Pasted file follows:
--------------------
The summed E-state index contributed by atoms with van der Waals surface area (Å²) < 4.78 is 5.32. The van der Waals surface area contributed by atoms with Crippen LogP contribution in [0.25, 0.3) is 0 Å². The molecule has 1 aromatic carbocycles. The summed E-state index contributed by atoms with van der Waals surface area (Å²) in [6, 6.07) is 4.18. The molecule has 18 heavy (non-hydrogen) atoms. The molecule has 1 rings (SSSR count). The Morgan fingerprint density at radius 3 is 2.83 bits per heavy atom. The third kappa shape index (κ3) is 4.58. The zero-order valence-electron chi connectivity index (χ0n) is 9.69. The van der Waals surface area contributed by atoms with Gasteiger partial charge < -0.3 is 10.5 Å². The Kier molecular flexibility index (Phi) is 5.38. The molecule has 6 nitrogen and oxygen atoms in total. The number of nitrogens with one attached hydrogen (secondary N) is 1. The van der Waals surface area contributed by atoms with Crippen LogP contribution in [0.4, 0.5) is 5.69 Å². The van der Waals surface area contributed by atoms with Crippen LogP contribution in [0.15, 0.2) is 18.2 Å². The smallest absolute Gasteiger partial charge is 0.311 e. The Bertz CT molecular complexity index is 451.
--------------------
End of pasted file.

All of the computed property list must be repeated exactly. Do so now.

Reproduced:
The summed E-state index contributed by atoms with van der Waals surface area (Å²) < 4.78 is 5.32. The van der Waals surface area contributed by atoms with Crippen LogP contribution in [0.25, 0.3) is 0 Å². The molecule has 1 aromatic carbocycles. The summed E-state index contributed by atoms with van der Waals surface area (Å²) in [6, 6.07) is 4.18. The molecule has 18 heavy (non-hydrogen) atoms. The molecule has 1 rings (SSSR count). The Morgan fingerprint density at radius 3 is 2.83 bits per heavy atom. The third kappa shape index (κ3) is 4.58. The zero-order valence-electron chi connectivity index (χ0n) is 9.69. The van der Waals surface area contributed by atoms with Gasteiger partial charge < -0.3 is 10.5 Å². The Kier molecular flexibility index (Phi) is 5.38. The molecule has 6 nitrogen and oxygen atoms in total. The number of nitrogens with one attached hydrogen (secondary N) is 1. The van der Waals surface area contributed by atoms with Crippen LogP contribution in [0.4, 0.5) is 5.69 Å². The van der Waals surface area contributed by atoms with Crippen LogP contribution in [0.15, 0.2) is 18.2 Å². The smallest absolute Gasteiger partial charge is 0.311 e. The Bertz CT molecular complexity index is 451.